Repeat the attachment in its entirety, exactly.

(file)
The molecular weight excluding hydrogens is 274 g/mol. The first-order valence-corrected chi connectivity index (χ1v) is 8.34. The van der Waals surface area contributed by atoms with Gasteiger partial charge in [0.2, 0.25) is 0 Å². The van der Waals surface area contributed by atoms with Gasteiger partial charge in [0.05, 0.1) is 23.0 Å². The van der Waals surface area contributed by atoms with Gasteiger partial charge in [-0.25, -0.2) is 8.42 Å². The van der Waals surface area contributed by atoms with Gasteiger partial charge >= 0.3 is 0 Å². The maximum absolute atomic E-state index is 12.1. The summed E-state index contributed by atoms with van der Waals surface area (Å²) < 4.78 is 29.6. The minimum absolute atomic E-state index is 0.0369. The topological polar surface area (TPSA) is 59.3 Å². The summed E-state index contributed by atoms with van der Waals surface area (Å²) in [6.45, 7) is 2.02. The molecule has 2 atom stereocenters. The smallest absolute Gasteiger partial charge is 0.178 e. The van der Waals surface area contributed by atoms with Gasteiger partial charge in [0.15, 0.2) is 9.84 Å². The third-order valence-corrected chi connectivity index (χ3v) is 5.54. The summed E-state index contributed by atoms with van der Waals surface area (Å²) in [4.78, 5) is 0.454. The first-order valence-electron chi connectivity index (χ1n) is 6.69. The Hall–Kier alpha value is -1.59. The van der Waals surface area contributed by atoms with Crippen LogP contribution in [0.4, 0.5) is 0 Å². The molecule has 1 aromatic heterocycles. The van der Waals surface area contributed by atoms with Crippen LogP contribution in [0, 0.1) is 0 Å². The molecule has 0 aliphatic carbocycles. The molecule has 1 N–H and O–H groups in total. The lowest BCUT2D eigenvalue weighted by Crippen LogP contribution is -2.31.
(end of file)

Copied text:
The molecular weight excluding hydrogens is 274 g/mol. The first-order valence-corrected chi connectivity index (χ1v) is 8.34. The van der Waals surface area contributed by atoms with Gasteiger partial charge in [0.2, 0.25) is 0 Å². The van der Waals surface area contributed by atoms with Gasteiger partial charge in [0.05, 0.1) is 23.0 Å². The van der Waals surface area contributed by atoms with Gasteiger partial charge in [-0.25, -0.2) is 8.42 Å². The van der Waals surface area contributed by atoms with Gasteiger partial charge >= 0.3 is 0 Å². The maximum absolute atomic E-state index is 12.1. The summed E-state index contributed by atoms with van der Waals surface area (Å²) < 4.78 is 29.6. The minimum absolute atomic E-state index is 0.0369. The topological polar surface area (TPSA) is 59.3 Å². The summed E-state index contributed by atoms with van der Waals surface area (Å²) in [6.45, 7) is 2.02. The molecule has 2 atom stereocenters. The smallest absolute Gasteiger partial charge is 0.178 e. The van der Waals surface area contributed by atoms with Gasteiger partial charge in [0.15, 0.2) is 9.84 Å². The third-order valence-corrected chi connectivity index (χ3v) is 5.54. The summed E-state index contributed by atoms with van der Waals surface area (Å²) in [4.78, 5) is 0.454. The first-order valence-electron chi connectivity index (χ1n) is 6.69. The Hall–Kier alpha value is -1.59. The van der Waals surface area contributed by atoms with Crippen LogP contribution in [0.4, 0.5) is 0 Å². The molecule has 1 aromatic heterocycles. The van der Waals surface area contributed by atoms with Crippen LogP contribution in [0, 0.1) is 0 Å². The molecule has 0 aliphatic carbocycles. The molecule has 1 N–H and O–H groups in total. The lowest BCUT2D eigenvalue weighted by Crippen LogP contribution is -2.31.